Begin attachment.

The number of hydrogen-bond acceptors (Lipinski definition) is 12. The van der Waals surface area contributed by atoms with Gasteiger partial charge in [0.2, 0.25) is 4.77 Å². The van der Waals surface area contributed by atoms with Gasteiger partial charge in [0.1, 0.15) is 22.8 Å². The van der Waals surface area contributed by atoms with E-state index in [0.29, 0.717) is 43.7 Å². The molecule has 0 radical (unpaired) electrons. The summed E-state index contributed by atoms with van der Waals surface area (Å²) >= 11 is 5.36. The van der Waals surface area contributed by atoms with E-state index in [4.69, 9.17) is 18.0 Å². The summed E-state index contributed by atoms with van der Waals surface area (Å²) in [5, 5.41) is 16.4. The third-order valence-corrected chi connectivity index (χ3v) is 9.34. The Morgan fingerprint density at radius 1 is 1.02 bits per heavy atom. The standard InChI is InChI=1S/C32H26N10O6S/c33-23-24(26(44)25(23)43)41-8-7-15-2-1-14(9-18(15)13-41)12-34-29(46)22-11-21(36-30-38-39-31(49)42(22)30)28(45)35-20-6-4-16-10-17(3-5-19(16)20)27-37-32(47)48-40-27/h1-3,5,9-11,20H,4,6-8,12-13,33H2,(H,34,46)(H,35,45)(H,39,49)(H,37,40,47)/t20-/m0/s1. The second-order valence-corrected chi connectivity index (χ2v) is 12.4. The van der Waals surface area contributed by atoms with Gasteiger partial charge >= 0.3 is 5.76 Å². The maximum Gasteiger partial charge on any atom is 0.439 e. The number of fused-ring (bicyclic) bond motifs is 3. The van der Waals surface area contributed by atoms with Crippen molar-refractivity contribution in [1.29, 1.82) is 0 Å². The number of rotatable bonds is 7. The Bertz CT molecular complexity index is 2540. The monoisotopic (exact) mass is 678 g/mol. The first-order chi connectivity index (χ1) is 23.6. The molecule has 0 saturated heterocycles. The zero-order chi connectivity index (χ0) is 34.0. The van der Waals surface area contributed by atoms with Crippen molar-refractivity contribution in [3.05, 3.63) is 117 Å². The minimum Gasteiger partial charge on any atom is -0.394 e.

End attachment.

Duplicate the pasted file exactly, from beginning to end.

The number of hydrogen-bond acceptors (Lipinski definition) is 12. The van der Waals surface area contributed by atoms with Gasteiger partial charge in [0.2, 0.25) is 4.77 Å². The van der Waals surface area contributed by atoms with Gasteiger partial charge in [0.1, 0.15) is 22.8 Å². The van der Waals surface area contributed by atoms with E-state index in [0.29, 0.717) is 43.7 Å². The molecule has 0 radical (unpaired) electrons. The summed E-state index contributed by atoms with van der Waals surface area (Å²) >= 11 is 5.36. The van der Waals surface area contributed by atoms with E-state index in [4.69, 9.17) is 18.0 Å². The summed E-state index contributed by atoms with van der Waals surface area (Å²) in [5, 5.41) is 16.4. The third-order valence-corrected chi connectivity index (χ3v) is 9.34. The Morgan fingerprint density at radius 1 is 1.02 bits per heavy atom. The standard InChI is InChI=1S/C32H26N10O6S/c33-23-24(26(44)25(23)43)41-8-7-15-2-1-14(9-18(15)13-41)12-34-29(46)22-11-21(36-30-38-39-31(49)42(22)30)28(45)35-20-6-4-16-10-17(3-5-19(16)20)27-37-32(47)48-40-27/h1-3,5,9-11,20H,4,6-8,12-13,33H2,(H,34,46)(H,35,45)(H,39,49)(H,37,40,47)/t20-/m0/s1. The second-order valence-corrected chi connectivity index (χ2v) is 12.4. The van der Waals surface area contributed by atoms with Gasteiger partial charge >= 0.3 is 5.76 Å². The maximum Gasteiger partial charge on any atom is 0.439 e. The number of fused-ring (bicyclic) bond motifs is 3. The van der Waals surface area contributed by atoms with Crippen molar-refractivity contribution in [1.29, 1.82) is 0 Å². The number of rotatable bonds is 7. The Bertz CT molecular complexity index is 2540. The monoisotopic (exact) mass is 678 g/mol. The first-order chi connectivity index (χ1) is 23.6. The molecule has 0 saturated heterocycles. The zero-order chi connectivity index (χ0) is 34.0. The van der Waals surface area contributed by atoms with Crippen molar-refractivity contribution in [3.05, 3.63) is 117 Å². The minimum Gasteiger partial charge on any atom is -0.394 e.